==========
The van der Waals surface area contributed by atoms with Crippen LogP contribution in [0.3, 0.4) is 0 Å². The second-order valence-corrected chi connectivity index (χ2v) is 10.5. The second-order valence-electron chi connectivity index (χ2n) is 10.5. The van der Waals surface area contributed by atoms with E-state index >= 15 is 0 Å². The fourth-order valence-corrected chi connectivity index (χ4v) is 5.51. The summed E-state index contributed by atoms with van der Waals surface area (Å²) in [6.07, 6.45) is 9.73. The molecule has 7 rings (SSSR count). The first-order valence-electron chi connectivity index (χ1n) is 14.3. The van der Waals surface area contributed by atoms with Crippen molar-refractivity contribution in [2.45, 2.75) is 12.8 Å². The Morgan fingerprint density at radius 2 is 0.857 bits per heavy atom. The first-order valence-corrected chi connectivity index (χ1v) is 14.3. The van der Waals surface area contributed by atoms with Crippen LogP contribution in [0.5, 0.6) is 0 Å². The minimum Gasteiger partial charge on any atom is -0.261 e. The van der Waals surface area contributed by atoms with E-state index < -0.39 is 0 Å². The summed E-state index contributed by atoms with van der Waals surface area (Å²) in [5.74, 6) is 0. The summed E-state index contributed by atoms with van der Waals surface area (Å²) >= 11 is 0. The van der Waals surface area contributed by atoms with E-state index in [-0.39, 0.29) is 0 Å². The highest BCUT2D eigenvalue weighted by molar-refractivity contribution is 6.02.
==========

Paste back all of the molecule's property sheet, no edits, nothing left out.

The van der Waals surface area contributed by atoms with Crippen LogP contribution in [0.3, 0.4) is 0 Å². The second-order valence-corrected chi connectivity index (χ2v) is 10.5. The second-order valence-electron chi connectivity index (χ2n) is 10.5. The van der Waals surface area contributed by atoms with E-state index >= 15 is 0 Å². The fourth-order valence-corrected chi connectivity index (χ4v) is 5.51. The summed E-state index contributed by atoms with van der Waals surface area (Å²) in [6.07, 6.45) is 9.73. The molecule has 7 rings (SSSR count). The first-order valence-electron chi connectivity index (χ1n) is 14.3. The van der Waals surface area contributed by atoms with Crippen molar-refractivity contribution in [2.45, 2.75) is 12.8 Å². The Morgan fingerprint density at radius 2 is 0.857 bits per heavy atom. The first-order valence-corrected chi connectivity index (χ1v) is 14.3. The van der Waals surface area contributed by atoms with Crippen LogP contribution in [0.5, 0.6) is 0 Å². The minimum Gasteiger partial charge on any atom is -0.261 e. The van der Waals surface area contributed by atoms with E-state index < -0.39 is 0 Å². The summed E-state index contributed by atoms with van der Waals surface area (Å²) in [5.74, 6) is 0. The summed E-state index contributed by atoms with van der Waals surface area (Å²) >= 11 is 0. The van der Waals surface area contributed by atoms with E-state index in [-0.39, 0.29) is 0 Å². The highest BCUT2D eigenvalue weighted by molar-refractivity contribution is 6.02.